Turkish-American communities across the Triangle are working to support those affected by the recent earthquakes in Türkiye and Syria, the first of which occurred over two weeks ago.
A 6.3 magnitude aftershock hit the region on Monday, Feb. 20, causing further damage.
Buket Aydemir, the chairperson of the earthquake emergency committee at the American Turkish Association of North Carolina, said the organization originally allocated $5,000 to ship immediate relief supplies to the affected areas.
The supplies included hand warmers and other necessities, which she said have already reached their destination and are being used.
Aydemir said the logistics of providing physical aid pose a major challenge due to the distance between the U.S. and Türkiye, along with the density of the affected areas.
She explained that Turkish Airlines initially offered to ship aid containers. However, Aydemir said the organization is still dealing with many logistical issues such as physical roadblocks in the disaster zones.
Despite these setbacks, Aydemir said the ATA-NC is receiving an overwhelming response from the community. The organization has held fundraising events, including a bake sale and yard sale, which Aydemir said was successful.
“We are really humbled by the support we received from North Carolina communities all around,” Aydemir said.
For other organizations, logistical challenges have led them to avoid sending physical supplies altogether.
Gwendolyn Sancar is the the co-founder of the Aziz and Gwen Sancar Foundation, which operates the Sancar Turkish Cultural and Community Center in Chapel Hill. She said her organization is acting as an intermediary between the local community and organizations such as their sister organization, Bridge to Türkiye Foundation.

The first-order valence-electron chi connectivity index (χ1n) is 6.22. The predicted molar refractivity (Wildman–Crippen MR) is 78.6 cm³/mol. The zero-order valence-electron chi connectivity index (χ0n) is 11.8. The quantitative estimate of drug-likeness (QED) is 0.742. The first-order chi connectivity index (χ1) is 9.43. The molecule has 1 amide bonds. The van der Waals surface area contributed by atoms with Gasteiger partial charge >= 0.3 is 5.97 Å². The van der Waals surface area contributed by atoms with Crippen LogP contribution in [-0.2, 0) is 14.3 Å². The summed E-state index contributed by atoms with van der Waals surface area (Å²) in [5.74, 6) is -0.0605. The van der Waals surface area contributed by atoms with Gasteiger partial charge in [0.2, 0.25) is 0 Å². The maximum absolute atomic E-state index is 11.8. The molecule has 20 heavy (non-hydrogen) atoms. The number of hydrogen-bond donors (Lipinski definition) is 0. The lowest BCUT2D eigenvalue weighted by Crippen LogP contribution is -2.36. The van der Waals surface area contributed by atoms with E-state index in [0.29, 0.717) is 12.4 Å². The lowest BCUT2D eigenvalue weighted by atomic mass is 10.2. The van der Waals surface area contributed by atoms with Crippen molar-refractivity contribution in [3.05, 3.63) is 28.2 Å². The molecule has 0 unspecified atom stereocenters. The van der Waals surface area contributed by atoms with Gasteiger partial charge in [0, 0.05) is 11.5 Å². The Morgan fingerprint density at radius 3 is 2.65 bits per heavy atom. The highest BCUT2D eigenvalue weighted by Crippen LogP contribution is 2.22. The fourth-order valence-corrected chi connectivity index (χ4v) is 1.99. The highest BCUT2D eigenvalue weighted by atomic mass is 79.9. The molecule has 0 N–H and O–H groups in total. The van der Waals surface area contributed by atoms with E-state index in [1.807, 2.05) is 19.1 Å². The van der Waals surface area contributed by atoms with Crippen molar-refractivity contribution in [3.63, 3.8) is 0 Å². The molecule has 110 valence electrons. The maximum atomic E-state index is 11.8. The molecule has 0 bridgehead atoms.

“One of our former board members runs the foundation, and we know that they have the contacts that are needed in Türkiye with the right people to get things to the people who need it,” Sancar said.
The academic community has also been contributing to the earthquake response effort. Duke University Professor Kathryn Morgan is the assistant director of an archaeological project in an area of Türkiye that was heavily impacted by the earthquake.
Many participants in the project donated to a GoFundMe page, organized by the project's leadership, that went toward providing supplies and supporting Turkish students who work with American students and professors, Morgan said.
“Many of the people who work for us were university students, and we don't want this event to be the thing that sets them back,” Morgan said.
Türkiye is not the only country affected by the earthquake.
Kathryn Grossman, a professor at N.C. State University, said she is working to raise awareness of the earthquake’s impact in Syria, where she has conducted archaeological work in the past.
“It’s quite difficult to get aid where it needs to go in Syria because of the political situation in the northwest,” Grossman said.
She added that she is working with other archaeologists in the area to plan fundraising lectures to keep the needs of affected areas in the minds of local donors.
UNC students have also made an impact, with the Turkish Student Association partnering with the Muslim Students Organization and Arab Student Organization to raise a total of $4,600 in two separate fundraisers.
Ekin Aygen, the president of the TSA, said fundraising efforts will continue into the long term.
“The issue is sustaining that help because earthquake relief is going to go on for months, if not years,” Aygen said.
The ATA-NC is encouraging donations through its website, where individuals can provide monetary support via Venmo and other means.
“We all want to do something," Aydemir said. "So we are trying to put our energy into doing something, reaching out to extended communities to gather donations."
Aydemir said the ATA-NC is planning to hold another bake sale and a yard sale at the Turkish House in Cary to further support their relief efforts. The Sancar Center’s website also has a link to the Bridge to Türkiye Foundation, where people can make donations.
The UN Refugee Agency is working to provide emergency shelter, medical aid and other relief in both Türkiye and Syria and is accepting tax-deductible donations on its website.
@DTHCityState | email@example.com
To get the day's news and headlines in your inbox each morning, sign up for our email newsletters.